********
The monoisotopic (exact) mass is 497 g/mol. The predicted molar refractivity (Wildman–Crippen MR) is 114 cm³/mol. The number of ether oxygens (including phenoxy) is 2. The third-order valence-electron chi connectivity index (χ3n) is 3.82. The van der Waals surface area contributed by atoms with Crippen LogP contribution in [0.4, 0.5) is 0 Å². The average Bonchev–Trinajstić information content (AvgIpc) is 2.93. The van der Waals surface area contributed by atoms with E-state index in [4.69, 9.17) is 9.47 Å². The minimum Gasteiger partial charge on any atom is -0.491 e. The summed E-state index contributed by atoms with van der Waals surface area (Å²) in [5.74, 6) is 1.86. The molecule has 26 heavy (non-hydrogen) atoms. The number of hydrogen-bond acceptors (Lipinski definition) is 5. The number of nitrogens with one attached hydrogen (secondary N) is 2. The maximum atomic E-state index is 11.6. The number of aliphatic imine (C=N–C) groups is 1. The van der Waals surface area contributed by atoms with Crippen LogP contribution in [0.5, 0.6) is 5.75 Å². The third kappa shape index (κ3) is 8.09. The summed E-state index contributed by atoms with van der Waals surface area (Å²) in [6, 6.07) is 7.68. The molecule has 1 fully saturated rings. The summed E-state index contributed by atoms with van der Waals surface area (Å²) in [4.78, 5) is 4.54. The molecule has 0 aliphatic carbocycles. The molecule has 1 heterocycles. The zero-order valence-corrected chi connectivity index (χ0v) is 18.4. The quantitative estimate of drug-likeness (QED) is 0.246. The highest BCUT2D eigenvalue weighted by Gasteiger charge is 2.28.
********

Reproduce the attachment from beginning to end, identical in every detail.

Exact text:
The monoisotopic (exact) mass is 497 g/mol. The predicted molar refractivity (Wildman–Crippen MR) is 114 cm³/mol. The number of ether oxygens (including phenoxy) is 2. The third-order valence-electron chi connectivity index (χ3n) is 3.82. The van der Waals surface area contributed by atoms with Crippen LogP contribution in [0.4, 0.5) is 0 Å². The average Bonchev–Trinajstić information content (AvgIpc) is 2.93. The van der Waals surface area contributed by atoms with E-state index in [4.69, 9.17) is 9.47 Å². The minimum Gasteiger partial charge on any atom is -0.491 e. The summed E-state index contributed by atoms with van der Waals surface area (Å²) in [5.74, 6) is 1.86. The molecule has 26 heavy (non-hydrogen) atoms. The number of hydrogen-bond acceptors (Lipinski definition) is 5. The number of nitrogens with one attached hydrogen (secondary N) is 2. The maximum atomic E-state index is 11.6. The number of aliphatic imine (C=N–C) groups is 1. The van der Waals surface area contributed by atoms with Crippen LogP contribution in [0.5, 0.6) is 5.75 Å². The third kappa shape index (κ3) is 8.09. The summed E-state index contributed by atoms with van der Waals surface area (Å²) in [6, 6.07) is 7.68. The molecule has 1 fully saturated rings. The summed E-state index contributed by atoms with van der Waals surface area (Å²) in [4.78, 5) is 4.54. The molecule has 0 aliphatic carbocycles. The molecule has 1 heterocycles. The zero-order valence-corrected chi connectivity index (χ0v) is 18.4. The quantitative estimate of drug-likeness (QED) is 0.246. The highest BCUT2D eigenvalue weighted by Gasteiger charge is 2.28.